|Not my apartment fortunately,|
but a fair example of the craziness
many renters encounter.
While we all might periodically sigh in dismay at the mutilated drywall beneath the primer-posing-as-paint on our walls, I was taken aback by the chatter I ran across on Manhattan Nest blog.
Showing off a recent bathroom renovation they'd done in their rented apartment, the author was profanely in-your-face about not asking the landlord before he started and not caring what the man thought about the end result. The comments section overflowed with similar vitriol from other renters with the same condescending, devil-may-care attitude. For example:
This is absolutely great, I too am a renter who had a nasty/tiny bathroom. Upon deciding to re-do it, I simply wrote an email to my landlord stating, whatever I am doing to this bathroom will certainly up the value of your property, you should be paying ME to live here. Hahah. SO, I love where you’re coming from.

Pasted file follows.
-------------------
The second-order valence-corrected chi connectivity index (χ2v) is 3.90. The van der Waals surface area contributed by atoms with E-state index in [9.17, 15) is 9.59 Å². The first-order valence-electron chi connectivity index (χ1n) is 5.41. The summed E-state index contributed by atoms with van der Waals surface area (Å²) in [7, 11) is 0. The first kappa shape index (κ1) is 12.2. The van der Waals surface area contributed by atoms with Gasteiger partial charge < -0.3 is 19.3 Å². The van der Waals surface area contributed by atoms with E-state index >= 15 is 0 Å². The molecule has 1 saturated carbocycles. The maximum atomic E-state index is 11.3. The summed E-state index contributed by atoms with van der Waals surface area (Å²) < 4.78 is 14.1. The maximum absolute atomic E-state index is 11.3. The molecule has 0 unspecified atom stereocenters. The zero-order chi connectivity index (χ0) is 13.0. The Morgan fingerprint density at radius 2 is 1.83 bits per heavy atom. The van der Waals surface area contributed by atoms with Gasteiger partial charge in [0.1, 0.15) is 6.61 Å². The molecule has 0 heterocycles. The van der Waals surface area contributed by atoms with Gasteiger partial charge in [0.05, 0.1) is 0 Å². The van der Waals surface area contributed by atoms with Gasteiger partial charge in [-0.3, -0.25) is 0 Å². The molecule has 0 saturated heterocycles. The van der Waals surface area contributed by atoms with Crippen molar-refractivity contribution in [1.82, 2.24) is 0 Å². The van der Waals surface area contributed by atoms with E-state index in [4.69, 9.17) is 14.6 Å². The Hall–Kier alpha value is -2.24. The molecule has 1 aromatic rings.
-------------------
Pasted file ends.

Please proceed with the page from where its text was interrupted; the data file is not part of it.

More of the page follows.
Granted most of the population represented there are not my type of people; they appear to be largely big-city types, much more brazen about everything than I would be. Still, it is worrisome that such an attitude is so easily accepted and widespread.
Did none of these people ever have a mother who taught them basic respect for authority? Did we not learn in elementary school to respect other people's property? Have we completely forgotten (or think we're above) common courtesy?
This is only a minor example, but the attitude is familiar. It's starting to show up a lot of places: the job market, the Welfare debate and public schools just to name a few. The saddest part is that by the time people reach adulthood, it's very difficult to unlearn arrogant bad manners and replace them with humility of spirit and basic courtesy.
While it's tempting to admonish teachers, parents and employers to push for better behavior and crack down on these attitudes, I know it isn't that simple. Instead, I would like to offer a suggestion each of us can follow every day: before you speak, think. Other people hear what we say and notice more than we think. If you need to rant, do it privately with people you trust who love you. In public, let's agree to take the high road. Be respectful, polite and self-controlled. If we don't provide an example of what the alternative to arrogance and vitriol looks like, how will things change?
What do you think? Do adults have a responsibility to model respect for authority across the board or does making it to adulthood exempt you from being polite?